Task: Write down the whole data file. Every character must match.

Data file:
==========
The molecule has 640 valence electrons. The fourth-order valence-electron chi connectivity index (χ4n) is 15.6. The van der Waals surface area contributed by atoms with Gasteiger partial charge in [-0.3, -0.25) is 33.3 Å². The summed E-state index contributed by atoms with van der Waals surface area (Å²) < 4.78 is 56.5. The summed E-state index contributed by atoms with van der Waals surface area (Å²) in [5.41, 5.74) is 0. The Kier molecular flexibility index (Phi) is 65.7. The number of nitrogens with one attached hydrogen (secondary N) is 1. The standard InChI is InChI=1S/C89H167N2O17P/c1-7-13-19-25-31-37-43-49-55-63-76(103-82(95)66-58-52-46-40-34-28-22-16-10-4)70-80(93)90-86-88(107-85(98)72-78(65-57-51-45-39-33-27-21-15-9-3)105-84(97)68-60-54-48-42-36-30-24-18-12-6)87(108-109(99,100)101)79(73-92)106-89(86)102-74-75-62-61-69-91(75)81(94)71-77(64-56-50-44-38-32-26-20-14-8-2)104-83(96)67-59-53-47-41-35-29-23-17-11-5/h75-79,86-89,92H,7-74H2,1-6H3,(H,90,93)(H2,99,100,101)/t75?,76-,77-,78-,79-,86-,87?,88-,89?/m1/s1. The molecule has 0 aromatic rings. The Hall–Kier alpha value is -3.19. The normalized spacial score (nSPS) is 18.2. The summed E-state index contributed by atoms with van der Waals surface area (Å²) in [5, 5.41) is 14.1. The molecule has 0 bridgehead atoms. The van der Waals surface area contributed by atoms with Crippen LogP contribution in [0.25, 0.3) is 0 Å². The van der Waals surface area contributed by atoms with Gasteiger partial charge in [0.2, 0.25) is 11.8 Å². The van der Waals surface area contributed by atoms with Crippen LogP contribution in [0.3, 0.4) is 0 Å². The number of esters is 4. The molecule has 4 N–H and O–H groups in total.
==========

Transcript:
The molecule has 640 valence electrons. The fourth-order valence-electron chi connectivity index (χ4n) is 15.6. The van der Waals surface area contributed by atoms with Gasteiger partial charge in [-0.3, -0.25) is 33.3 Å². The summed E-state index contributed by atoms with van der Waals surface area (Å²) < 4.78 is 56.5. The summed E-state index contributed by atoms with van der Waals surface area (Å²) in [5.41, 5.74) is 0. The Kier molecular flexibility index (Phi) is 65.7. The number of nitrogens with one attached hydrogen (secondary N) is 1. The standard InChI is InChI=1S/C89H167N2O17P/c1-7-13-19-25-31-37-43-49-55-63-76(103-82(95)66-58-52-46-40-34-28-22-16-10-4)70-80(93)90-86-88(107-85(98)72-78(65-57-51-45-39-33-27-21-15-9-3)105-84(97)68-60-54-48-42-36-30-24-18-12-6)87(108-109(99,100)101)79(73-92)106-89(86)102-74-75-62-61-69-91(75)81(94)71-77(64-56-50-44-38-32-26-20-14-8-2)104-83(96)67-59-53-47-41-35-29-23-17-11-5/h75-79,86-89,92H,7-74H2,1-6H3,(H,90,93)(H2,99,100,101)/t75?,76-,77-,78-,79-,86-,87?,88-,89?/m1/s1. The molecule has 0 aromatic rings. The Hall–Kier alpha value is -3.19. The normalized spacial score (nSPS) is 18.2. The summed E-state index contributed by atoms with van der Waals surface area (Å²) in [5, 5.41) is 14.1. The molecule has 0 bridgehead atoms. The van der Waals surface area contributed by atoms with Crippen LogP contribution in [0.25, 0.3) is 0 Å². The van der Waals surface area contributed by atoms with Gasteiger partial charge in [0.2, 0.25) is 11.8 Å². The van der Waals surface area contributed by atoms with Crippen LogP contribution in [0.3, 0.4) is 0 Å². The number of esters is 4. The molecule has 4 N–H and O–H groups in total.